Free College is a REALLY Stupid Idea

No, it’s not really stupid because it’s socialist in nature. It is socialist in nature, and that is, itself, pretty stupid. However, even if we accepted the idea of socialism, the notion of free higher education is nothing short of stupid. It is also backward and is a great example of how the state and its many institutions and institutionalized practices keep society from properly evolving. If the state hadn’t morphed into a nanny government, the solution I’m about to propose would already have manifested, because it’s both obvious and logical; it’s literally the next step in social evolution, but instead everyone is looking to the government to solve a problem that the government honestly can’t solve.

To ask for free college is to basically be someone shortly after the automobile was invented, demanding that the government provide everyone with a horse-drawn cart. You’re asking for something that is mostly obsolete now and is going to become increasingly obsolete as we move into the future.

The Internet has changed everything. In fact, the World Wide Web will go down as the greatest invention in our species’ history, so overwhelming is its scope. We have not even begun to realize the full impact of the Internet, and this is one such example. It allows a person in the middle of nowhere in Mississippi to communicate through video chat instantly with someone in Siberia. The impact of something like that has not yet been felt, but future generations will take it for granted, and I firmly believe that it heralds the eventual end of war. “The Russians” are no longer some strange, foreign people–they are people we play video games with, that we are friends with on Twitter and Facebook. They are not boogeymen any longer; they are real people. It becomes a lot harder to let your government drop a bomb on someone’s city when you were talking to that someone last week during a chess match, you know?

This has only now started to become apparent, but it’s no surprise that millennials are among the loudest peace advocates everywhere in the world, from the United States to the Middle East to China. Succeeding generations will be even louder in their criticisms of war, because for the first time in human history, we don’t have to take our government’s word for it that “China is like totes 4 real raping and eating babies!!11one!!” because we actually know people in China. Earlier today, I played chess against someone from a country whose flag I didn’t even freaking recognize–but I’d recognize it if President Obama declared, “Yeah, we’re gonna drop some bombs on this place.”

“No!” I would say. “You can’t do that… A real person lives there…”

It’s a beautiful thing, the Internet, and we must protect it from all encroachments of government. There has never been a tool more powerful at our disposal. Under no circumstances should we allow any government to touch it. But none of this is my point–it’s just generally background because it’s true. In the year 2500, people will look back and identify the Internet as mankind’s most profound achievement, because an end to war will be just one of its many remarkable benefits.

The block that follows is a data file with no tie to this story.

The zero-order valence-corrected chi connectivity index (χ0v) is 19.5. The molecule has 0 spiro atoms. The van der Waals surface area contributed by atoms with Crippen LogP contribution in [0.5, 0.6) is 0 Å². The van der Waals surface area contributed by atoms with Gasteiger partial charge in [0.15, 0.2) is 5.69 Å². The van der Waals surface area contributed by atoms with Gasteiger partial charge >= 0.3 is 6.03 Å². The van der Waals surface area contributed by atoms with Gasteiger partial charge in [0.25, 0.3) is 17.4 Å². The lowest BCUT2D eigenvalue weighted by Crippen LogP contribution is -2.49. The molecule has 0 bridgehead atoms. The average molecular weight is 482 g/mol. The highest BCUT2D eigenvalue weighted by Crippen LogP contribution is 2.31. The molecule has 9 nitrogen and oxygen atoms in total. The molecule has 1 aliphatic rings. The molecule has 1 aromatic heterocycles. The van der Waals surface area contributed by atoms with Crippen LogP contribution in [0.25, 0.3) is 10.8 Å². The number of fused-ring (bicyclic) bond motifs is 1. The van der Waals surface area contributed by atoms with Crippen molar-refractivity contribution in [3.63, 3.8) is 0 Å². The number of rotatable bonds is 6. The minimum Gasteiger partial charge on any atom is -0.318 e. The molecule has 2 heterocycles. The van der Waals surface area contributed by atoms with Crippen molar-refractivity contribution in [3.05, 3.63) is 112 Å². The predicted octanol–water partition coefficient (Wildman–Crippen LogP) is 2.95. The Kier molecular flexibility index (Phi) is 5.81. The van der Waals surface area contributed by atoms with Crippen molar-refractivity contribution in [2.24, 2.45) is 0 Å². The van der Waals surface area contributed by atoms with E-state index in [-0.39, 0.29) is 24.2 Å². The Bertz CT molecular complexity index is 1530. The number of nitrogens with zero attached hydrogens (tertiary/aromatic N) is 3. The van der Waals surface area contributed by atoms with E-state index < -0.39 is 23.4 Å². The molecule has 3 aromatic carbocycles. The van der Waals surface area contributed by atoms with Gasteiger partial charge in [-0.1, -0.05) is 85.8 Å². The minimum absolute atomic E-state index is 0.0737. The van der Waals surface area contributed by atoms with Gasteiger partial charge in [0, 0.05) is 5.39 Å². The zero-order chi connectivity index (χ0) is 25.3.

Another is that it has placed the sum of human knowledge literally at our fingertips. I remarked recently:

I’m supposed to believe that the same people who can’t be bothered to take four seconds to click New Tab and look something up on Google before sharing it on Facebook when the sum of human knowledge is available for free at their fingertips will spend four years in college if it’s free? Yeah, okay.

There’s an important thing here that has to be addressed; we can’t just pretend like it’s not true. Anything you want to know is available on the Internet. No matter how obscure the knowledge is, and no matter how advanced it is, the information is out there, somewhere, on the Internet. And it’s free. If you have an Internet connection, anything that you want to learn about… can be learned… for free. Right now. “Free education” people want? You can’t get better free education than the Internet; you literally cannot.

College is a tremendous investment of time and energy. It is an investment of such magnitude that it makes a simple Google search insignificant. Let’s not be mistaken about this: there is strong overlap between people who want free higher education and people who can’t be bothered to look things up before sharing them on Facebook. I have no data to back this up, but considering how extraordinarily common it is that people share things without looking them up, it is virtually guaranteed that there is high overlap. People will gladly share posts about how three prominent Wikileaks administrators totally died under mysterious circumstances and it’s Hillary’s fault rather than looking it up and finding that the three people referenced all died of explicitly explained causes, two of which were cancer, for fuck’s sake. Yet they would… like totes 4 real… invest four years of their life into going to college.

If only it was free!

Now, all that said, the solution.

Colleges and universities are obsolete. Unless you’re seeking a Master’s degree or a Doctorate, there is nothing you can learn in a college or university that you cannot learn for free on the Internet. If you’re seeking a 6 or 8-year degree, then, yes, a good chunk of your work will involve original research, a dissertation, a thesis, and ultra-advanced learning that either isn’t readily available on the Internet or can’t be verified. Once we start getting the mathematics of quantum neutrino fields*, yeah, there’s a place for a university to fit in.

What we need is to adjust to the Internet and the new education paradigm that it has created. I would gladly go toe-to-toe with any political theorist or economist in the world. I would stake my self-education against their university-education any day of the week, and I say this for two reasons.